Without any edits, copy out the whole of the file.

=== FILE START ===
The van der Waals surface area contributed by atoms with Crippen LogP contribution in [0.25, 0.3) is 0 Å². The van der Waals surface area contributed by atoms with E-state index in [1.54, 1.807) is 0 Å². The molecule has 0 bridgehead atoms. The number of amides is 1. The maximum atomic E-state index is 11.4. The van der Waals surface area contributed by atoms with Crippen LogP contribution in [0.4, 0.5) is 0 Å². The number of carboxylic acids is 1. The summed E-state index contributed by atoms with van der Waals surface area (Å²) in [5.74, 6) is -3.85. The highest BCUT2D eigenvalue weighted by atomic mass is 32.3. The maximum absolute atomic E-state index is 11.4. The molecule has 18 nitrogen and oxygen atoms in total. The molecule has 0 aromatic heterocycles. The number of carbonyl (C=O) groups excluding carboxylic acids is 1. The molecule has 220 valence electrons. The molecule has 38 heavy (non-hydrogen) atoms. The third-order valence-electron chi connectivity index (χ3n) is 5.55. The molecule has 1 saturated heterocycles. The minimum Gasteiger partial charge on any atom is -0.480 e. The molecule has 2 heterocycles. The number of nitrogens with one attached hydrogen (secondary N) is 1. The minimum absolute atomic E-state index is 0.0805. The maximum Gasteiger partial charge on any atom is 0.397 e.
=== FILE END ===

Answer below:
The van der Waals surface area contributed by atoms with Crippen LogP contribution in [0.25, 0.3) is 0 Å². The van der Waals surface area contributed by atoms with E-state index in [1.54, 1.807) is 0 Å². The molecule has 0 bridgehead atoms. The number of amides is 1. The maximum atomic E-state index is 11.4. The van der Waals surface area contributed by atoms with Crippen LogP contribution in [0.4, 0.5) is 0 Å². The number of carboxylic acids is 1. The summed E-state index contributed by atoms with van der Waals surface area (Å²) in [5.74, 6) is -3.85. The highest BCUT2D eigenvalue weighted by atomic mass is 32.3. The maximum absolute atomic E-state index is 11.4. The molecule has 18 nitrogen and oxygen atoms in total. The molecule has 0 aromatic heterocycles. The number of carbonyl (C=O) groups excluding carboxylic acids is 1. The molecule has 220 valence electrons. The molecule has 38 heavy (non-hydrogen) atoms. The third-order valence-electron chi connectivity index (χ3n) is 5.55. The molecule has 1 saturated heterocycles. The minimum Gasteiger partial charge on any atom is -0.480 e. The molecule has 2 heterocycles. The number of nitrogens with one attached hydrogen (secondary N) is 1. The minimum absolute atomic E-state index is 0.0805. The maximum Gasteiger partial charge on any atom is 0.397 e.